Painter-activist seeks volunteers for ‘Wall of Nature’
He’s well past his “quota” of 23,000 dolphins.
On May 25, however, A. G. Saño hopes others will join him in painting more of these amazing creatures and other marine wonders to make a colorful statement in celebration of Mother Nature.
Saño, who left a globe-trotting job on a Disney cruise ship in 2008 after seeing disturbing news footage of some of the practices in Japan’s dolphin hunting industry, is the visual artist tapped to lead a mural painting activity marking the Month of the Oceans.
Scores of volunteers—including government employees, environmental advocates, fellow artists, students or anyone who may have read about the campaign on Facebook—are expected to pitch in by picking up the brush on Friday, starting at 8 a.m.
Their collective masterpiece will adorn the one-kilometer-long wall surrounding Ninoy Aquino Parks and Wildlife Center in Quezon City. The Protected Areas and Wildlife Bureau (PAWB) which organized the project is calling it the “Wall of Nature.”
Since May 4, Saño has been preparing the wall with sketches depicting different species of fish, turtles, manta rays, sharks, dolphins, corals, etc. The painting will include freshwater or marshland dwellers led by “Lolong,” the giant crocodile caught in Agusan del Sur last year.
Lolong’s image will have a prominent spot near the park’s Quezon Avenue gate, Saño told the Inquirer in an interview last week. “He’s our flagship species for this project.”
Come Friday, the volunteer-painters will apply the colors based on a scheme Saño had prepared, “just like in a coloring book,” he said.
PAWB chose the Batangas-based 36-year-old Saño for the mural project not only in recognition of his talent but also for his decade-long involvement in green campaigns.
From a family of artists
Coming from a family of artists, Amado Guerrero “A. G.” Saño started painting at age 10 and received an apprenticeship under master Fernando Seña. He earned a degree in landscape architecture at the University of the Philippines in Diliman although the call of the wild led to his participation in several “immersion” tours in the countryside as a volunteer for environmental groups.
By 2000, he had segued to wildlife photography and was taking shots of humpback whales off Babuyan Islands. Between 2004 and 2006, he was somewhere in The Cordilleras, painting the walls and ceilings of churches and holding art classes for children.
A job overseas as a portrait and scenery photographer for the Orlando, Florida office of Disney Cruise Line briefly veered him toward a regular, if not a more lucrative, career. But an epiphany at sea in the Bahamas steered him back to his earlier course.
“I was on the ship Disney Wonder watching CNN when I saw a report on the slaughter of dolphins in Japan, and how two Hollywood celebrities once tried to get in between the dolphins and the fishermen.
“I was affected by what I saw, especially after someone (who knew my past volunteer work) told me that I could have been that person coming in between the hunters and their prey,” he said.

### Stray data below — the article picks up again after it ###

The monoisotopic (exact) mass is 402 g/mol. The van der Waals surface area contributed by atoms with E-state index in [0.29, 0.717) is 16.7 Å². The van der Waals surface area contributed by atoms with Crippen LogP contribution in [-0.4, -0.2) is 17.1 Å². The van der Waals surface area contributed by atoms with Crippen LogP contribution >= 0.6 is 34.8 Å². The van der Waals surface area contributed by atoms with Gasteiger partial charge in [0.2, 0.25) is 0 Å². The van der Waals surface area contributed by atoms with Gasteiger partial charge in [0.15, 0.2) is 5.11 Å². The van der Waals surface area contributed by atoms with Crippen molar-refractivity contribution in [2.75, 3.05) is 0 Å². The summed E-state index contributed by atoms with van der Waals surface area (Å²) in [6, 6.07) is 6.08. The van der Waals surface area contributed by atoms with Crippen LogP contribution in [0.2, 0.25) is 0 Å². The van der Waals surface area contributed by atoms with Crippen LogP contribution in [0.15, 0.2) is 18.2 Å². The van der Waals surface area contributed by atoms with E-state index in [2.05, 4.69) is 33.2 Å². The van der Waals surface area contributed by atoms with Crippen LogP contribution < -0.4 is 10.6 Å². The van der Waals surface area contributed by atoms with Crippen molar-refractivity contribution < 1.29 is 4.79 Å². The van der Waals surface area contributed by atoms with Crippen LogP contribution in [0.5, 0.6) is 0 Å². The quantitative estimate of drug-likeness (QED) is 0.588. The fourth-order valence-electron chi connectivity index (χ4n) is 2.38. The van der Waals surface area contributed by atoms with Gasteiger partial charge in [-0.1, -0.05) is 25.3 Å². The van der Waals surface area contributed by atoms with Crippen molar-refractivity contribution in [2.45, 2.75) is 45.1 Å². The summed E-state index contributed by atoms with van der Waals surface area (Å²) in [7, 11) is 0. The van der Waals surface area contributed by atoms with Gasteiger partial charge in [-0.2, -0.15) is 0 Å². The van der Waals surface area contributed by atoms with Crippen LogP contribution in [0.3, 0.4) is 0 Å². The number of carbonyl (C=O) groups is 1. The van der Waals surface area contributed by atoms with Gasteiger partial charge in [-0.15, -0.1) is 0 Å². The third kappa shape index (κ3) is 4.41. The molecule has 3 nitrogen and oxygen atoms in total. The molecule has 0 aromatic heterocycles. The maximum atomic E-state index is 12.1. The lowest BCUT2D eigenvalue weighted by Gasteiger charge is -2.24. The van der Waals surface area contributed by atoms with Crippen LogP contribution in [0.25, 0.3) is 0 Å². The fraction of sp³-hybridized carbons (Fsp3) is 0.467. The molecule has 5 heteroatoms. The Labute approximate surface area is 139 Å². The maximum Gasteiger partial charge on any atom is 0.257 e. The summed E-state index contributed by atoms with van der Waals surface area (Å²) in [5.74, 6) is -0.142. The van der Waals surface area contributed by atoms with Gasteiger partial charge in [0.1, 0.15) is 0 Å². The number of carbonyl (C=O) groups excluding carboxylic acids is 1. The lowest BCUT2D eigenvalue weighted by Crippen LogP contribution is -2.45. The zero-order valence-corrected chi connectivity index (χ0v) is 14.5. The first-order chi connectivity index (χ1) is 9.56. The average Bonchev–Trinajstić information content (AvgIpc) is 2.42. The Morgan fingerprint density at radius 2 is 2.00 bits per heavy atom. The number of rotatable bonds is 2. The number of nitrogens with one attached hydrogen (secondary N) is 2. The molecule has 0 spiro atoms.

That episode was enough to make him return to the Philippines. In March 2010, his revived passion was further reinforced when his girlfriend made him watch a DVD copy of the 2009 documentary “The Cove.”
“It turned out that the clips I earlier saw on CNN were from the [then upcoming] documentary,” Saño said. “That’s when I also learned that in Japan, particularly in [the town of] Taiji, they supposedly have this quota to kill 23,000 dolphins each year.”
Man with a mission
Saño decided to use his art to draw attention to the killings. A mission was thus born: To paint a total of 23,000 dolphins, matching the number of casualties in the annual slaughter.
He painted “Dolphin No. 1” on March 31, 2010, just a day after watching “The Cove,” during a return trip to Camiguin Norte, Babuyan Islands, on the walls of St. Vincent Ferrer church.
Over the next nine months, with the help of an online campaign and some media exposure, he received one invitation after another to paint his favorite subject on the walls of private homes, buildings and schools in Metro Manila and several provinces from Isabela to Tawi-Tawi, and even in Singapore and Indonesia.
“Friends and strangers alike asked me to do their walls. For the paint, I sometimes went to nearby construction sites and asked if they have leftovers that they could give me.”
In between sessions, he hit the streets as an activist. He joined protests, for example, against a dolphin show held at Araneta Coliseum in December 2010, a campaign that later led to a court case against the show’s organizers for alleged animal cruelty.
Quite fittingly, it was also around that time that he finally rendered his 23,000th dolphin, on one of the floats during the annual UP Lantern Festival.
For the May 25 event, Saño said he would be joined by members of Save Philippine Seas, a group which recently helped expose the smuggling of black corals and other endangered marine animals out of the country, and the Dakila Artist Collective who would also hold a concert.
Volunteers are still welcome. To register, they may call PAWB’s Coastal and Marine Management Office at 9258948 and look for Jhorace Engay.
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